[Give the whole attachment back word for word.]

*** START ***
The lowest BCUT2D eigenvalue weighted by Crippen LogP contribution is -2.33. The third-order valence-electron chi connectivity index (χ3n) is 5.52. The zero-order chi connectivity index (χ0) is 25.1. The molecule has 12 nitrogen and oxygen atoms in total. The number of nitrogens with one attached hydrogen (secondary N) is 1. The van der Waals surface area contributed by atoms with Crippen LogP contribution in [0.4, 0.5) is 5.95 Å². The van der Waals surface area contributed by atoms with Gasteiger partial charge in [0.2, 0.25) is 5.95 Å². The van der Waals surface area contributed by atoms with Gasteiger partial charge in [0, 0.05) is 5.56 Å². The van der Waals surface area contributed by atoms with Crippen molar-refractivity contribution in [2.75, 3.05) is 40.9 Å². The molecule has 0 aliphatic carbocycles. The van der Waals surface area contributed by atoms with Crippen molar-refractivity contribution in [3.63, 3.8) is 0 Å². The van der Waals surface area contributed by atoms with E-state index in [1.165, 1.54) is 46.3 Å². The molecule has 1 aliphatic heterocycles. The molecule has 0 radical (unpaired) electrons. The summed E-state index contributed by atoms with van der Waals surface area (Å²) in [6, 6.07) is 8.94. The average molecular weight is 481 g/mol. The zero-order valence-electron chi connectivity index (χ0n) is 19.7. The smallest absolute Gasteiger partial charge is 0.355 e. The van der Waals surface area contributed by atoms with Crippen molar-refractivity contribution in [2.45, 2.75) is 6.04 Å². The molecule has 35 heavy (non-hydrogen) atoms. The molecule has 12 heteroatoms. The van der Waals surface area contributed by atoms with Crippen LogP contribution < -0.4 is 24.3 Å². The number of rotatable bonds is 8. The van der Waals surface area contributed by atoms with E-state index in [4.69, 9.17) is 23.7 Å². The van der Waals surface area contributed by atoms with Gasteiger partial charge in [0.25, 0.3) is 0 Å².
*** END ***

The lowest BCUT2D eigenvalue weighted by Crippen LogP contribution is -2.33. The third-order valence-electron chi connectivity index (χ3n) is 5.52. The zero-order chi connectivity index (χ0) is 25.1. The molecule has 12 nitrogen and oxygen atoms in total. The number of nitrogens with one attached hydrogen (secondary N) is 1. The van der Waals surface area contributed by atoms with Crippen LogP contribution in [0.4, 0.5) is 5.95 Å². The van der Waals surface area contributed by atoms with Gasteiger partial charge in [0.2, 0.25) is 5.95 Å². The van der Waals surface area contributed by atoms with Gasteiger partial charge in [0, 0.05) is 5.56 Å². The van der Waals surface area contributed by atoms with Crippen molar-refractivity contribution in [2.75, 3.05) is 40.9 Å². The molecule has 0 aliphatic carbocycles. The van der Waals surface area contributed by atoms with Crippen molar-refractivity contribution in [3.63, 3.8) is 0 Å². The van der Waals surface area contributed by atoms with E-state index in [1.165, 1.54) is 46.3 Å². The molecule has 1 aliphatic heterocycles. The molecule has 0 radical (unpaired) electrons. The summed E-state index contributed by atoms with van der Waals surface area (Å²) in [6, 6.07) is 8.94. The average molecular weight is 481 g/mol. The zero-order valence-electron chi connectivity index (χ0n) is 19.7. The smallest absolute Gasteiger partial charge is 0.355 e. The van der Waals surface area contributed by atoms with Crippen molar-refractivity contribution in [2.45, 2.75) is 6.04 Å². The molecule has 35 heavy (non-hydrogen) atoms. The molecule has 12 heteroatoms. The van der Waals surface area contributed by atoms with Crippen LogP contribution < -0.4 is 24.3 Å². The number of rotatable bonds is 8. The van der Waals surface area contributed by atoms with E-state index in [4.69, 9.17) is 23.7 Å². The van der Waals surface area contributed by atoms with Gasteiger partial charge in [0.25, 0.3) is 0 Å².